The European Commission is preparing a major reform of the E.U. Data Protection Directive, which will focus on how foreign companies handle European consumer data.
In a joint statement released on Monday, European Justice Commissioner Viviane Reding and Germany’s Federal Minister for Consumer Protection Ilse Aigner said that European consumers should have their data protected regardless of the country where companies processing it are established.
Changes to the current legislation will be proposed by the end of June 2012 and are expected to have a direct impact on all cloud service providers and social networks that operate within the European Union.
The statement suggests that the reform will tackle a loophole in the E.U. Data Protection legislation that was introduced by the U.S. Patriot Act in 2001.
The E.U. and the U.S. have a so-called “safe harbor” agreement that allows U.S. companies to transfer data from E.U. subsidiaries as long as they respect several privacy principles, which include notifying individuals about how their data is used and giving them access to correct or delete it.
However, the Patriot Act forces U.S. companies to provide information stored on their foreign servers to U.S. intelligence and law enforcement agencies if it’s deemed relevant for counter-terrorism investigations. Most of the time, companies are also required not to disclose these requests.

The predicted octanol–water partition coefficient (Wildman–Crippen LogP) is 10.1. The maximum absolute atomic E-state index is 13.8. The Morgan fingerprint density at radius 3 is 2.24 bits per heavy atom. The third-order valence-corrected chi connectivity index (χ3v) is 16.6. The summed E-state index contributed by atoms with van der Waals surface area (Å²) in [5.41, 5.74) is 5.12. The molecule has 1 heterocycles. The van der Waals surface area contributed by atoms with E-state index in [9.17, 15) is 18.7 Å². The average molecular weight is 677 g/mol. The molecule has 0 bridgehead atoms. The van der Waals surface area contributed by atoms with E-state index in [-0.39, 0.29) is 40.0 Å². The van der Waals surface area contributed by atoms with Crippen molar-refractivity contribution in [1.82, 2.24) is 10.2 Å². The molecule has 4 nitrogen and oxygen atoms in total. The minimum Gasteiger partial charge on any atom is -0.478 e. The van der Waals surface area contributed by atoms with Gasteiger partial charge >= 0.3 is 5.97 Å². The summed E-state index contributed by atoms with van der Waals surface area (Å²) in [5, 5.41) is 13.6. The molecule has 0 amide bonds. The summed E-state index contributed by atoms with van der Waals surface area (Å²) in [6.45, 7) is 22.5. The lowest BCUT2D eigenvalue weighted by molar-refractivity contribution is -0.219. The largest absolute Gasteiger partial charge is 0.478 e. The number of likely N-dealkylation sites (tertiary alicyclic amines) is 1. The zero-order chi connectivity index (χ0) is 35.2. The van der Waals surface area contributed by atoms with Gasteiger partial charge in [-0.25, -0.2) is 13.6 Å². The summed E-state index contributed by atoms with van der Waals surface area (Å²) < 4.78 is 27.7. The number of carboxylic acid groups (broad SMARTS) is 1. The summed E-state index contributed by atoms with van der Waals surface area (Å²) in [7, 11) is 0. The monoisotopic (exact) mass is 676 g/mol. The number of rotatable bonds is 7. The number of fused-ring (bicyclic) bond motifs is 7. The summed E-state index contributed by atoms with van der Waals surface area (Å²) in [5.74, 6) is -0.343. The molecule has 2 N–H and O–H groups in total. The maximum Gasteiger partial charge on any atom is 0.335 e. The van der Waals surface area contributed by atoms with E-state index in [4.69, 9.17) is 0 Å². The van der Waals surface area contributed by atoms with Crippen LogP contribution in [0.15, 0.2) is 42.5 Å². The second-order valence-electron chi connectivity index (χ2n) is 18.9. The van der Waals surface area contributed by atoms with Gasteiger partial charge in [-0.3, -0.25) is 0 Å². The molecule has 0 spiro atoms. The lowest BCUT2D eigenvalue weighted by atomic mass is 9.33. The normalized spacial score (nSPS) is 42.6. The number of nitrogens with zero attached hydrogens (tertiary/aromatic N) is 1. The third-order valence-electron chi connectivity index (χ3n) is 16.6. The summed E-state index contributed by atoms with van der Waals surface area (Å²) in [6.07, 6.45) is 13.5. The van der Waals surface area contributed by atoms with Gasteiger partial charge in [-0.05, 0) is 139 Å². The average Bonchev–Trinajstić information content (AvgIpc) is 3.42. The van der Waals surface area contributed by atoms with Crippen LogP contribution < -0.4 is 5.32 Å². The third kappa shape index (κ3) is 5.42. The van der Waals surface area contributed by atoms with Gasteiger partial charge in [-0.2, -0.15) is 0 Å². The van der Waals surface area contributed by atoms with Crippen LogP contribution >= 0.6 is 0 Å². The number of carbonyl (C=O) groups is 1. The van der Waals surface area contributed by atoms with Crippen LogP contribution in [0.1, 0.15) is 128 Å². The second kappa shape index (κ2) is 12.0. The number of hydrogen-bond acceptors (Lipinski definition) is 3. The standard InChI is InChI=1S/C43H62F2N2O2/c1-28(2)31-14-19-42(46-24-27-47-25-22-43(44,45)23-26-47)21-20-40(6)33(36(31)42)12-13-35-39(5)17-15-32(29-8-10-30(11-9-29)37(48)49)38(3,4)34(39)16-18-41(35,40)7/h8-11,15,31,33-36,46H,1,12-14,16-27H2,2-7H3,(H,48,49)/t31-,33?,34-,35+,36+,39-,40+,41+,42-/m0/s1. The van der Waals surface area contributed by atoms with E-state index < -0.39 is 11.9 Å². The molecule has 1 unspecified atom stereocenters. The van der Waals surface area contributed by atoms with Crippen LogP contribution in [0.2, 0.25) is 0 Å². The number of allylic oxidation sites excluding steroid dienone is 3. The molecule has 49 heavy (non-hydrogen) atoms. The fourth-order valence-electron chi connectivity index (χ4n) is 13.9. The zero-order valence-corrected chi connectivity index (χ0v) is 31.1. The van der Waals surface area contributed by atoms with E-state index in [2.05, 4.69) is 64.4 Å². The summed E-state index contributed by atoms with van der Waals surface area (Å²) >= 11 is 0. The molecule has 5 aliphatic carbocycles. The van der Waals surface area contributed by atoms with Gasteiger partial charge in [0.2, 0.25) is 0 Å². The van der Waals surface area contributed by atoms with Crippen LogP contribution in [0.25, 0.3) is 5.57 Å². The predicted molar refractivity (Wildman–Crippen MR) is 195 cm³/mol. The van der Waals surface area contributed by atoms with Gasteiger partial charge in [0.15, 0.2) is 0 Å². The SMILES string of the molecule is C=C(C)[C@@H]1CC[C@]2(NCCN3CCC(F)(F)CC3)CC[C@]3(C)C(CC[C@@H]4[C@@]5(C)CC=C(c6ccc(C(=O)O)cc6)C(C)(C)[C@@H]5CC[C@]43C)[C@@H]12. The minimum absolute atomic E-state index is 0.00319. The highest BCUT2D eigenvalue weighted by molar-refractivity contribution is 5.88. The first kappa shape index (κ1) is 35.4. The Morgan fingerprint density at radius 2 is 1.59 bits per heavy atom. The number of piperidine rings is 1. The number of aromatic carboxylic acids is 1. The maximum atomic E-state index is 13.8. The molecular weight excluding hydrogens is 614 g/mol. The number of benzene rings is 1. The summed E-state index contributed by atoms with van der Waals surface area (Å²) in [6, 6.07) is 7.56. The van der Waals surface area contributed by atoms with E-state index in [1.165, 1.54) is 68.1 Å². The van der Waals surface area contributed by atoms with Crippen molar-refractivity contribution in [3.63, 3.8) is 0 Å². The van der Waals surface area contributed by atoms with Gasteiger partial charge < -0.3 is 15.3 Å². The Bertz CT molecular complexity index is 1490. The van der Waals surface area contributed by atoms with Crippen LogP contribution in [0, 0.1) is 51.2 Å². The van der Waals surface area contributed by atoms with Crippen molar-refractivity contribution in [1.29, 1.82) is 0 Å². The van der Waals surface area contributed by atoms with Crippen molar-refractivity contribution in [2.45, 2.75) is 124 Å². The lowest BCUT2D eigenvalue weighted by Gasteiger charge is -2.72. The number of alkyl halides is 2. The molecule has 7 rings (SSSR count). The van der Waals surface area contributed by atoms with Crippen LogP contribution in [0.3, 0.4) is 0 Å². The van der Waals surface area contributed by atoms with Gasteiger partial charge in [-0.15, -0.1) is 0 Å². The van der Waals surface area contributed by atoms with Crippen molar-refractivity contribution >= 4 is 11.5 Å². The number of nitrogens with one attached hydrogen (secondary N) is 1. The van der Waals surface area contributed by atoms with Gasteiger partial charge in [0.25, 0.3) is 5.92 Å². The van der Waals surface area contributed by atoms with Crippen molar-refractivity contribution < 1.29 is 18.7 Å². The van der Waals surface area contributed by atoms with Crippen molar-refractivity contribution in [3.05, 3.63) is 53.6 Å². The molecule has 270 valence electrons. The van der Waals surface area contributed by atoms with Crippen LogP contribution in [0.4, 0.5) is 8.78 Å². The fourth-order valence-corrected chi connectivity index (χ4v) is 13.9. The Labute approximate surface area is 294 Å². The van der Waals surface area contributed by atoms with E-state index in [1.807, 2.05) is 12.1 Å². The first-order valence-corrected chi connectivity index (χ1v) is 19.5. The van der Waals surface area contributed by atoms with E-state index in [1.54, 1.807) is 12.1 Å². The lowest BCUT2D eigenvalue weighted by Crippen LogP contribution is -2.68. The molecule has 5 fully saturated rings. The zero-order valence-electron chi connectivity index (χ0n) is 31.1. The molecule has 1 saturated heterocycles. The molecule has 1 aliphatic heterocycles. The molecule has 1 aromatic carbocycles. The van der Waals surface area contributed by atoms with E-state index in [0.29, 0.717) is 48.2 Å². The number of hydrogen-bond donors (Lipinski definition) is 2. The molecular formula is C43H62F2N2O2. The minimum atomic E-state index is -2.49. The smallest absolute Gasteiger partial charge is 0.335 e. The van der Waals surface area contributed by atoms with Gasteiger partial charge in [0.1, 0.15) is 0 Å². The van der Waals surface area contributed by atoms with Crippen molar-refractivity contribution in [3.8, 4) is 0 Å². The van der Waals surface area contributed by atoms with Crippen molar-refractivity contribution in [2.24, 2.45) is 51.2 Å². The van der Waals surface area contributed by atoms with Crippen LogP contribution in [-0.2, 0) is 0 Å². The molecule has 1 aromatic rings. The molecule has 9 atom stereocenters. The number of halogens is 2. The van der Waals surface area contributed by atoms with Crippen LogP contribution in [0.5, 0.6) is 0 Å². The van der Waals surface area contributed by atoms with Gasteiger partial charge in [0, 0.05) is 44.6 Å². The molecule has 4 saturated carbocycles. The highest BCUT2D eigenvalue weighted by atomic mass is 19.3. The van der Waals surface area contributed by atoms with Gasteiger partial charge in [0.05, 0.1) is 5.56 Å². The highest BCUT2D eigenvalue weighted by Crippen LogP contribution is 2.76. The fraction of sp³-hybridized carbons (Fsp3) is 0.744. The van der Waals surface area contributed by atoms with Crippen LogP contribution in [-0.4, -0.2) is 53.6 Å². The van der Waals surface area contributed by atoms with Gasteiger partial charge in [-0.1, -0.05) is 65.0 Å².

That’s a violation of current E.U. data protection law, said Sophie in ‘t Veld, a member of the European Parliament’s Committee on Economic & Monetary Affairs and substitute member of the Committee on Civil Liberties, Justice & Home Affairs (LIBE).
“I’m not impressed by the statement of the Commission,” the she said. “Commissioner Reding, rather than making statements, should tell the United States, or should tell the companies, that they have to comply with existent EU law. […] It’s not good enough to make statements to the press,” she added.
In ‘t Veld said that she understands the predicament of U.S. companies that have to comply with U.S. subpoenas and E.U. data protection legislation, but stressed that Reding needs to take immediate steps to uphold the existing European legislation instead of changing it.
“The European Commission should get its act together, tell companies that they have to comply with European law, and also talk with the United States to settle the matter of jurisdiction immediately,” she said.
In ‘t Veld also raised the question of whether Reding would be similarly open to negotiations if it were the Chinese doing the same thing as the U.S. “Commissioner Reding should make sure that European laws apply on European territory and that we are not ruled by laws from other countries,” she said.
Social networking services like Facebook, which have a presence in the E.U., are also likely to be impacted by the data protection reform, because, according to Reding, companies should be required to obtain explicit consent before using the personal information of European citizens and consumers should have control over their data.